Is your line of work in the religious sector? If so, and you're considering immigrating to Canada but concerned about whether or not your skill set is high in demand, don't despair. Based on the labour market trends displayed by Canada Job Bank, here are some of the current active in-demand religious jobs in Canada with salaries:

Religious Education Worker

Salary: $20.00 hourly for 35 hours per week

Animator - Spiritual Guidance

Salary: $26.22 to 43.49 hourly


Salary: 18.50 hourly for 147 hours per month

Church Worker

Salary: $15.00 hourly for 37.5 hours per week

Religious Superior - Religious Community

Salary: $30.00 hourly for 40 hours per week


The above mentioned jobs may no longer be available by the time you apply. However, you can explore the resource on Canada's latest available religious jobs with Canada Job Bank here.

Furthermore, if you're unsure about the application process from abroad, speak to our immigration experts, who can advise on a suitable program and curate your resume based on Canadian standards.


Our immigration does not guarantee you a job but can maximize your chances of landing a job successfully through the proper advice and preparation.

Immigration Options

When immigrating, you want to ensure you have a plan. One of the best ways to ensure this is to first secure a job in Canada and start seeking assistance for suitable immigration programs for you and your family.

Below we list some of the most popular immigration pathways:

The Express Entry System

The system is a well-renowned online point-driven system that aims to yield quick immigration results, making it so popular. The system comprises three highly accommodating immigration streams, which enable permanent residence. These are:

Learn more about Express Entry and how to create an Express Entry profile here.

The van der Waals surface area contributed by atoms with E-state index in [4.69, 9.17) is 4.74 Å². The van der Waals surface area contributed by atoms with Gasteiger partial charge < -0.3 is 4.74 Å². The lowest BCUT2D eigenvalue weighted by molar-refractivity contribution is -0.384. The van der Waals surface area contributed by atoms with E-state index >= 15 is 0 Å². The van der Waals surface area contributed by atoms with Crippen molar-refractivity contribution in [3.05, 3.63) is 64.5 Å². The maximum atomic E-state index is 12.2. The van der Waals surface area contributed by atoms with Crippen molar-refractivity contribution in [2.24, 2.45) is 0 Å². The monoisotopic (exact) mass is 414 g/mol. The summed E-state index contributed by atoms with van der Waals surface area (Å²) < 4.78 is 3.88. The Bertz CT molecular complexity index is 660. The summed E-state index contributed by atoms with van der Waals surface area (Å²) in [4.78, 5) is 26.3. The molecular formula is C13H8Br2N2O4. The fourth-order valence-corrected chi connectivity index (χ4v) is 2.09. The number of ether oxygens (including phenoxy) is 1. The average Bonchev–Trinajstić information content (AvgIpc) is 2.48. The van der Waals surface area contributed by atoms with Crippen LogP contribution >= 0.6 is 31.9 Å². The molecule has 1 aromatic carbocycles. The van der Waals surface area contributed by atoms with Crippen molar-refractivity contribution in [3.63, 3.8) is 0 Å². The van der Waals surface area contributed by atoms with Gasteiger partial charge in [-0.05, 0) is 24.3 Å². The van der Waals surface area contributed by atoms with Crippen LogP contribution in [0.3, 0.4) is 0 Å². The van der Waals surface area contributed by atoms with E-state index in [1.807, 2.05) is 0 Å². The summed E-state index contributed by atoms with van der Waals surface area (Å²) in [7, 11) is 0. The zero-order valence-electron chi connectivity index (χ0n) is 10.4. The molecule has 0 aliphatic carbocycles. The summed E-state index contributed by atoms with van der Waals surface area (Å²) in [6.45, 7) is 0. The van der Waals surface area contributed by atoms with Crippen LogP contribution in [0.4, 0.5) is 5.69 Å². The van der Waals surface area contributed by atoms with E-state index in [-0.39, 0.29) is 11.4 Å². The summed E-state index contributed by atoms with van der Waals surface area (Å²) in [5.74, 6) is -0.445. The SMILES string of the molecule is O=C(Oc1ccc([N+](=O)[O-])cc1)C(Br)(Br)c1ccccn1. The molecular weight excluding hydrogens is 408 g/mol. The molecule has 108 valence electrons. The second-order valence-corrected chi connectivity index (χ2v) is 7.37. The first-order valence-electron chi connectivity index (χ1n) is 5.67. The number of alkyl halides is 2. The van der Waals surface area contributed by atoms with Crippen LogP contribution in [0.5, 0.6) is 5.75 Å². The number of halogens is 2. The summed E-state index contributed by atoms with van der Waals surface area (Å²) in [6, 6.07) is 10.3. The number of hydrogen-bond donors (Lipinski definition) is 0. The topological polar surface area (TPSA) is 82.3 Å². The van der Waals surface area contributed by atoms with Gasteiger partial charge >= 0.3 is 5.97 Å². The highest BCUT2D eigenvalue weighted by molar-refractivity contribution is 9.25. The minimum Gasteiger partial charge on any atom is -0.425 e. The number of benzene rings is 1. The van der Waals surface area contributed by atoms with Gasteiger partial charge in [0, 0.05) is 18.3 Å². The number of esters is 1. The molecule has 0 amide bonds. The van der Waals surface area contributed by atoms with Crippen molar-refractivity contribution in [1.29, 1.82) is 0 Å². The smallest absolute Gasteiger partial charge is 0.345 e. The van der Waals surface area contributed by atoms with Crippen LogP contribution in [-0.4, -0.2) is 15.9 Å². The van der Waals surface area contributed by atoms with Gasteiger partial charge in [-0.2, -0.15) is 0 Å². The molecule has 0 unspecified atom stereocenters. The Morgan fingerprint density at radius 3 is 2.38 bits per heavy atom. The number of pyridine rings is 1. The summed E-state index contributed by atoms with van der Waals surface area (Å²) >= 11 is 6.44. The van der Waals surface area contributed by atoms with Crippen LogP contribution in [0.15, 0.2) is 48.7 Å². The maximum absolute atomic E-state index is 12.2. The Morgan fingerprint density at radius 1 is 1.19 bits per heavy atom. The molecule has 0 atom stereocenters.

The Provincial Nominee Program (PNP)

This pathway is a province-driven program where applicants with the right skills, education and work experience can apply once they secure a job offer in a province. When applying, it is advised to target in-demand occupations and a province that falls short of your skills.

Below is a map with the most in-demand jobs in each Canadian province:

In addition, you may require a positive Labour Market Impact Assessment (LMIA) from your employer. Learn more about our easy LMIA guide.

Permanent Residence in Canada: The Application Process

Below, we give you a breakdown of the application process. Remember, different Canadian provinces may be subject to different procedures since the criteria may vary when applying for a job and permanent residence. However, all Express Entry-based immigration programs include these standardized steps below:

  • Step 1: Check if you are eligible and meet the program criteria for the job requirements and the program itself. You can do this by taking our eligibility assessment.
  • Step 2: Check your Comprehensive Ranking System (CRS)Score under the Express Entry system or other points-driven programs.
  • Step 3: Gather your documents in advance, as some may take longer than others. Have them ready when you apply.
  • Step 4: Create your online Express Entry profile and ensure you earn enough points in the Express Entry to receive an Invitation To Apply (ITA).
  • Step 5: With the help of an immigration expert, apply to the most suitable immigration program, pay the application fees and submit your application.

You may be interested in learning more about the top three ways you can apply for permanent residency.

Additionally, feel free to explore our resource on the IRCC processing times and what to expect after you submit your application.

Note: We urge applicants to remain honest and accurate in the information they provide. If applicants are suspected of dishonesty, their applications will either be rejected or returned to them. Additionally, if their applications lack completeness and thoroughness, this will cause a delay in processing times.

Religion In Canada Explained

We have provided you with the necessary ins and outs about religious rights in Canada, religious freedom and how these rights are protected. Canada is a multidimensional country that is flexible and accommodating towards people from all walks of life.

Start your immigration process and contact our immigration experts today to assist and guide you through your journey.


What are the Five Fundamental Freedoms in Canada?

  • (a) freedom of conscience and religion;
  • (b) freedom of thought, belief, opinion and expression, including freedom of the press and other media of communication;
  • (c) freedom of peaceful assembly, and
  • (d) freedom of association.

How is Religious Freedom Protected in Canada?

Canada protects and preserves religious freedom through the Canadian Human Rights Act, which protects people from discrimination.

What is the Second Popular Religion?

Islam is the second most widely practised religion, according to Britannica.